Do you remember that queasy feeling you felt in your stomach while flying? Or that time your body got very tense and you had a pulsing headache out of nowhere while riding in an automobile? And who could forget that time you were bent over the side of the starboard bow of that cruise ship, letting the entire ocean population know what you had for dinner that night? If you remember any times like these, then you have experience travel sickness.
Travel Sickness, also known as motion sickness or kinetosis, is an awful experience for many travelers. Some people may experience it while others feel perfectly fine. It can also range in severity. Some may only get tense while others may need to find the nearest toilet to hug. Everyone is different in how travel sickness affects them, but the overall consensus is that nobody wants it. With that being said, here are 7 ways, which I have tested on myself, to help you get over travel sickness when it decides to try and ruin your trip. I would suggest to try all of these and then use a combination of the ones that work best for you.
- Chew Gum/Suck Hard Candy
These are some things that you should bring with you before your journey even begins. Chewing gum really helps in settling your stomach if it starts acting up. Make sure that you get either a mint-flavored gum or one that has a sour flavor. Mints and other hard candy really work well on easing an unsettled stomach and also work well with nausea. Besides a traditional mint flavor, look for sharper flavors, such as ginger or sour fruit. The effects of both gum and mints only work as long as the flavor is present, so if you get some that have a short flavor life, make sure you brought a big pack/bag to last the trip.
- Keep Your Mind Busy
If you can keep your attention and focus on something other than your rolling stomach or throbbing head, then it can sometimes make the sick feeling go away. Great things to do play road games, watch movies if possible, and even just make active conversation.
- Don’t Travel On A Full/Empty Stomach
When it comes to travel sickness and your stomach, balance is key. You don’t want to stuff your face with food, in hopes that you won’t get sick. On the flip side, you also don’t want to not eat anything, in hopes that if there is nothing there, then there is nothing to come back up. Eating just enough food to leave you content is the best way to go. It’s also best to avoid foods high in fat and oil, such as fried food or fast food, as these can make you feel worse. So remember: Not too much, not too little, but just enough and you should be fine!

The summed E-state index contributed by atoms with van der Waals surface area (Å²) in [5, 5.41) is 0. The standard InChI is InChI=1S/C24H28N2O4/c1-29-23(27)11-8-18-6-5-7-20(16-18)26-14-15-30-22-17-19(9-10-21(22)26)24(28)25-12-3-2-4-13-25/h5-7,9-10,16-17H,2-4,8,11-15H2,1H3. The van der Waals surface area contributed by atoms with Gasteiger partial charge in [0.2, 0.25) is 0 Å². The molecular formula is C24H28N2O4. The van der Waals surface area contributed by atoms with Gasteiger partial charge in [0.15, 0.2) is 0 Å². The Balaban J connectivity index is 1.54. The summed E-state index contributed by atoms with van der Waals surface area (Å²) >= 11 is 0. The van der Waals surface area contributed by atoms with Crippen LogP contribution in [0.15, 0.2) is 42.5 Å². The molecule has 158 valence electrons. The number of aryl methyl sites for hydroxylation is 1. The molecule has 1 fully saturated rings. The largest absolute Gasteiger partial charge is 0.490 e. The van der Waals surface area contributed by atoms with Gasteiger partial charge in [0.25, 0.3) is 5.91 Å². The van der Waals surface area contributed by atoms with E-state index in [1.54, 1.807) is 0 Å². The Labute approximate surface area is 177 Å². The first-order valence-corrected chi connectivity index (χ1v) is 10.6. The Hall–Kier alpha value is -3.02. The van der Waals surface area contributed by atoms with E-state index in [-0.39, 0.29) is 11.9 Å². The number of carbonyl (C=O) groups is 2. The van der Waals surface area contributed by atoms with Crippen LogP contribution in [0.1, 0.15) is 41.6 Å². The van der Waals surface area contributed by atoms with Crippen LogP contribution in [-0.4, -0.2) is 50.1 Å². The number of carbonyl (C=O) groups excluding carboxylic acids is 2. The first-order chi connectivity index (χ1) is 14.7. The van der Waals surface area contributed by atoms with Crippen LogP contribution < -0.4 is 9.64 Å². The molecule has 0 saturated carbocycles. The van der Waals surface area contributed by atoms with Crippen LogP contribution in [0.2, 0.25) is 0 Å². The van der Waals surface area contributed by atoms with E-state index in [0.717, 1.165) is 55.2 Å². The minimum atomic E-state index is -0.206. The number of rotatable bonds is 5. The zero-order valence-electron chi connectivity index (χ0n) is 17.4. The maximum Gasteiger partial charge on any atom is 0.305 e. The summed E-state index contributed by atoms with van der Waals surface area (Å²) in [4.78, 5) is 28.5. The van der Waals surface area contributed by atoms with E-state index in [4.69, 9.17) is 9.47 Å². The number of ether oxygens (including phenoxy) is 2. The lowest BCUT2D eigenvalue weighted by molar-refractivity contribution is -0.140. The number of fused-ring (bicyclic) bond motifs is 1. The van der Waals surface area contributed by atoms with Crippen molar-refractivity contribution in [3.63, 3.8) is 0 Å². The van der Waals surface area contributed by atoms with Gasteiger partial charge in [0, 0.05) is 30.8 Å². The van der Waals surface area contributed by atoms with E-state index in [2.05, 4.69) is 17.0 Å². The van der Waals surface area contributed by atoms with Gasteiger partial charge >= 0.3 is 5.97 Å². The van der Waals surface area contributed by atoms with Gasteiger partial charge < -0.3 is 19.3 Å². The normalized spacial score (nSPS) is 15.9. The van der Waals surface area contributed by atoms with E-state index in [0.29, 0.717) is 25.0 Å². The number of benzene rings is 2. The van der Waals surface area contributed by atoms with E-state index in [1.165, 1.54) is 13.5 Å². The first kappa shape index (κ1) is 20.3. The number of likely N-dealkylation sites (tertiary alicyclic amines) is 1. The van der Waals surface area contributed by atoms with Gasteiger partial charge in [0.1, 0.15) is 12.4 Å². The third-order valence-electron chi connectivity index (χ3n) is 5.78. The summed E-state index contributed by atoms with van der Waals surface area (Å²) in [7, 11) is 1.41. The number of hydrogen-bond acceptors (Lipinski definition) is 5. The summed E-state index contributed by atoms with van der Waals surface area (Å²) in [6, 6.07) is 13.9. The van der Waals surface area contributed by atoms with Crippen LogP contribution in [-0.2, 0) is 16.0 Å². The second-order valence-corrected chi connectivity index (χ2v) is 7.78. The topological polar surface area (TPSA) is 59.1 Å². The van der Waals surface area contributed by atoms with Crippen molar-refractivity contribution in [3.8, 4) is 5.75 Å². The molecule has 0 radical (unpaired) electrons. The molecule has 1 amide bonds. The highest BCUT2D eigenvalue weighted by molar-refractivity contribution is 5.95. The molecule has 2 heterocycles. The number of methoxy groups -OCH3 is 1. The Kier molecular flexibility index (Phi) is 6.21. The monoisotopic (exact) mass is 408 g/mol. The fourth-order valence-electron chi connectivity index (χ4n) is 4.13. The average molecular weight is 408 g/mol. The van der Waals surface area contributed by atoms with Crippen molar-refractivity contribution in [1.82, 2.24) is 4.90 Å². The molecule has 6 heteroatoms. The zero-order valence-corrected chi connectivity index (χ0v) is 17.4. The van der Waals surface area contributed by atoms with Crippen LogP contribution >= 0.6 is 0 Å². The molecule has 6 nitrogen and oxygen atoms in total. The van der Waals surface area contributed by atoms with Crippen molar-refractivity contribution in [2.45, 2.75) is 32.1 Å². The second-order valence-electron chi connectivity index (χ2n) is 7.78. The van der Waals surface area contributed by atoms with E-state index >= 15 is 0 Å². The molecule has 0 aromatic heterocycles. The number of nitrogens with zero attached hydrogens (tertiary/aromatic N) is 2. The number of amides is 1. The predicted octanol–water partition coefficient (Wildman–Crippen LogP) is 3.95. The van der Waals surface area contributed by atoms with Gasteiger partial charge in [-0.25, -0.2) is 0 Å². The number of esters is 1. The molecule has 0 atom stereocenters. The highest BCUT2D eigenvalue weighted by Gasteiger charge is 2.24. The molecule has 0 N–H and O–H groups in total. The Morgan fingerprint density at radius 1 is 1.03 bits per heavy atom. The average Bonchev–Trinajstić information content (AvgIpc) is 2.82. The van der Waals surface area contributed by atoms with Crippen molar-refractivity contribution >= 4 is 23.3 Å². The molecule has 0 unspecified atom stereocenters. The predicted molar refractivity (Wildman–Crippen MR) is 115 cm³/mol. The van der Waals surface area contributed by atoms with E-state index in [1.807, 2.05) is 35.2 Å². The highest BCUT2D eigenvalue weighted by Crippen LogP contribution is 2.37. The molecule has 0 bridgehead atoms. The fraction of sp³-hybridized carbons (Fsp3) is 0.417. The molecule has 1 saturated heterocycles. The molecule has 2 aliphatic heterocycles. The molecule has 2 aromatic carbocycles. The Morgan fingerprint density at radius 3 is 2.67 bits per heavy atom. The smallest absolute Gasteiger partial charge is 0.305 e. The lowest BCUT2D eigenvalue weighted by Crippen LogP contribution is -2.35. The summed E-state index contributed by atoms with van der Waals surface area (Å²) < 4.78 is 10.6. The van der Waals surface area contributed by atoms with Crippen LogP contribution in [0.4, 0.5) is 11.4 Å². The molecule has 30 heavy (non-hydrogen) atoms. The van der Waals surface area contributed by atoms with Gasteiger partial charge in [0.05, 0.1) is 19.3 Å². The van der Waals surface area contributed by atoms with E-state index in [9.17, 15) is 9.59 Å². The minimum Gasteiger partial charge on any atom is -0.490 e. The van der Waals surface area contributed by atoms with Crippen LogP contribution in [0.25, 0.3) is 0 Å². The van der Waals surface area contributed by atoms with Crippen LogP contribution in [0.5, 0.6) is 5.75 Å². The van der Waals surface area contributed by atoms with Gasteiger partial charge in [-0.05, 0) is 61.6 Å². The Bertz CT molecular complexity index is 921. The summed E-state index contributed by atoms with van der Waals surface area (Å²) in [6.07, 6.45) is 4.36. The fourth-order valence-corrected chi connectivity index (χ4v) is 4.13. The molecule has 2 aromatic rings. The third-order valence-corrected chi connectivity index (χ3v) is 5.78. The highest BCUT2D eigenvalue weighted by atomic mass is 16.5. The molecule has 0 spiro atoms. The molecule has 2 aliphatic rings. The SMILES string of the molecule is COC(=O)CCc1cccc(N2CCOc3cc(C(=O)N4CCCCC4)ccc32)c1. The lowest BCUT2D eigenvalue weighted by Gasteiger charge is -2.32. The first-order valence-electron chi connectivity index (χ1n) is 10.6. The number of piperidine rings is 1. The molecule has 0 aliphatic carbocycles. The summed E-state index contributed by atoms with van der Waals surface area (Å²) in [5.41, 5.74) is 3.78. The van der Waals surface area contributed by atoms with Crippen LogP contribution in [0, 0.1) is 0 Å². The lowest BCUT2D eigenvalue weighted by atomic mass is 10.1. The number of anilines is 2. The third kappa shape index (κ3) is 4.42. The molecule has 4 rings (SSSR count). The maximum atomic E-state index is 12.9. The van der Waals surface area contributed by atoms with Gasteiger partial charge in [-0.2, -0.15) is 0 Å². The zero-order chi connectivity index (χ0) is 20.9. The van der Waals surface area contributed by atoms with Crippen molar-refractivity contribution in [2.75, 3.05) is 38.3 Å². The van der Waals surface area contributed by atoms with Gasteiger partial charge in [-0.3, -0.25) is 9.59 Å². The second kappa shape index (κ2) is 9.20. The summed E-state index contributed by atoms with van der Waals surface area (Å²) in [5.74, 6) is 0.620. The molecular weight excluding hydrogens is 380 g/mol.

- Point Air Conditioner In Your Face
There’s nothing quite as refreshing as some fresh air blowing right in your face, right? Even if it is coming from an air conditioner, just having that extra bit of oxygen can really help in the nausea department. The best practice that I suggest to do is aim right in your face, preferably pointing up at your face if possible, and taking slow deep breaths.
Another awful side effect that can come with travel sickness is tension. Some people feel their muscles get really tense and can even develop pounding tension headaches. To avoid this, the best practice is to get some stretching in. If you are restricted to your seat, do as much as you can with the space you have. The main area you should stretch should be your neck and shoulder area, as this is usually the main area of tenseness. Also, try massaging your temples to help relieve the tension headache.
- Don’t Resist Bumps/Turbulence
You just have to go with the flow! Literally, in this case. Resisting bumps and turbulence can make the travel sickness even worse. If you feel the vehicle turning, turn with it. If you feel the road getting bumpy or the airplane experience turbulence, just relax and let it happen. When you tense up and try to resist, your stomach, brain, and inner ear are still going to bounce around, which can leave you wanting to go visit Mr. Toilet.
- Take Medication
This is the easy, quick-fix remedy to travel sickness. You can take an over-the-counter medication to help ease that queasy feeling that comes with travel sickness. The most well-known of these drugs is Dramamine, but the over-the-counter drugs only last for short-term. You can visit your doctor and get them to prescribe you for the long-term version. There are also patches that can give you the same effects.
(Have these remedies worked for you? Do you have your own personal remedies? Let us know in the comments!)
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